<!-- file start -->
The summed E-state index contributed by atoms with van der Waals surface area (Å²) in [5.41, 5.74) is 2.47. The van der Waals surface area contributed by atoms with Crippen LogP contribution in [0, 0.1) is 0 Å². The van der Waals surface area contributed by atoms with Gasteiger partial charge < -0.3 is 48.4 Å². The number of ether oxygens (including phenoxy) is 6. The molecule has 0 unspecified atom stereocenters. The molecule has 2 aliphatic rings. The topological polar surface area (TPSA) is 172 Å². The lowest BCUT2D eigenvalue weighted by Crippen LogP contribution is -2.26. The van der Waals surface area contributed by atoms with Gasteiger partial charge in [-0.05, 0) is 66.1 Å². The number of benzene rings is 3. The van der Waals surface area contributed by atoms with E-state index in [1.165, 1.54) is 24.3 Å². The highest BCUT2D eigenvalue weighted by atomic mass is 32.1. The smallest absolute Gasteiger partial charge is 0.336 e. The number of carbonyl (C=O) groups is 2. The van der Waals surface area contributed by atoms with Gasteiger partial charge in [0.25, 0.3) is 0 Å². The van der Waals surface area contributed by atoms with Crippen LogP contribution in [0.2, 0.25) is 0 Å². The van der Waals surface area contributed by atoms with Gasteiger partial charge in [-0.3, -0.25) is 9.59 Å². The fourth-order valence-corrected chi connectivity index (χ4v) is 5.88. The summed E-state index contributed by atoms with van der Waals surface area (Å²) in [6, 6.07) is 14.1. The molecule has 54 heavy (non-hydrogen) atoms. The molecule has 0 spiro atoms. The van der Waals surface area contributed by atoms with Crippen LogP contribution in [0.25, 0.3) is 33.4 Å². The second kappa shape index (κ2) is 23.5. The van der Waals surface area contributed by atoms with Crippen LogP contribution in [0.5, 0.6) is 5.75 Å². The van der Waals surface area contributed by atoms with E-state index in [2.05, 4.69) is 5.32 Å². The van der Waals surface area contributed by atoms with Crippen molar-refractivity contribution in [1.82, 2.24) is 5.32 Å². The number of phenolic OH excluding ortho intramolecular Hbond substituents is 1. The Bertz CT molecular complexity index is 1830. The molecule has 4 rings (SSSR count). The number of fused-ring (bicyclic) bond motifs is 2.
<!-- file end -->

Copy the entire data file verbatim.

The summed E-state index contributed by atoms with van der Waals surface area (Å²) in [5.41, 5.74) is 2.47. The van der Waals surface area contributed by atoms with Crippen LogP contribution in [0, 0.1) is 0 Å². The van der Waals surface area contributed by atoms with Gasteiger partial charge < -0.3 is 48.4 Å². The number of ether oxygens (including phenoxy) is 6. The molecule has 0 unspecified atom stereocenters. The molecule has 2 aliphatic rings. The topological polar surface area (TPSA) is 172 Å². The lowest BCUT2D eigenvalue weighted by Crippen LogP contribution is -2.26. The van der Waals surface area contributed by atoms with Gasteiger partial charge in [-0.05, 0) is 66.1 Å². The number of benzene rings is 3. The van der Waals surface area contributed by atoms with E-state index in [1.165, 1.54) is 24.3 Å². The highest BCUT2D eigenvalue weighted by atomic mass is 32.1. The smallest absolute Gasteiger partial charge is 0.336 e. The number of carbonyl (C=O) groups is 2. The van der Waals surface area contributed by atoms with Gasteiger partial charge in [0.25, 0.3) is 0 Å². The van der Waals surface area contributed by atoms with Crippen LogP contribution in [0.2, 0.25) is 0 Å². The van der Waals surface area contributed by atoms with Gasteiger partial charge in [-0.3, -0.25) is 9.59 Å². The fourth-order valence-corrected chi connectivity index (χ4v) is 5.88. The summed E-state index contributed by atoms with van der Waals surface area (Å²) in [6, 6.07) is 14.1. The molecule has 54 heavy (non-hydrogen) atoms. The molecule has 0 spiro atoms. The van der Waals surface area contributed by atoms with Crippen LogP contribution in [0.25, 0.3) is 33.4 Å². The second kappa shape index (κ2) is 23.5. The van der Waals surface area contributed by atoms with Crippen LogP contribution in [0.5, 0.6) is 5.75 Å². The van der Waals surface area contributed by atoms with E-state index in [2.05, 4.69) is 5.32 Å². The van der Waals surface area contributed by atoms with Crippen molar-refractivity contribution in [1.82, 2.24) is 5.32 Å². The number of phenolic OH excluding ortho intramolecular Hbond substituents is 1. The Bertz CT molecular complexity index is 1830. The molecule has 4 rings (SSSR count). The number of fused-ring (bicyclic) bond motifs is 2.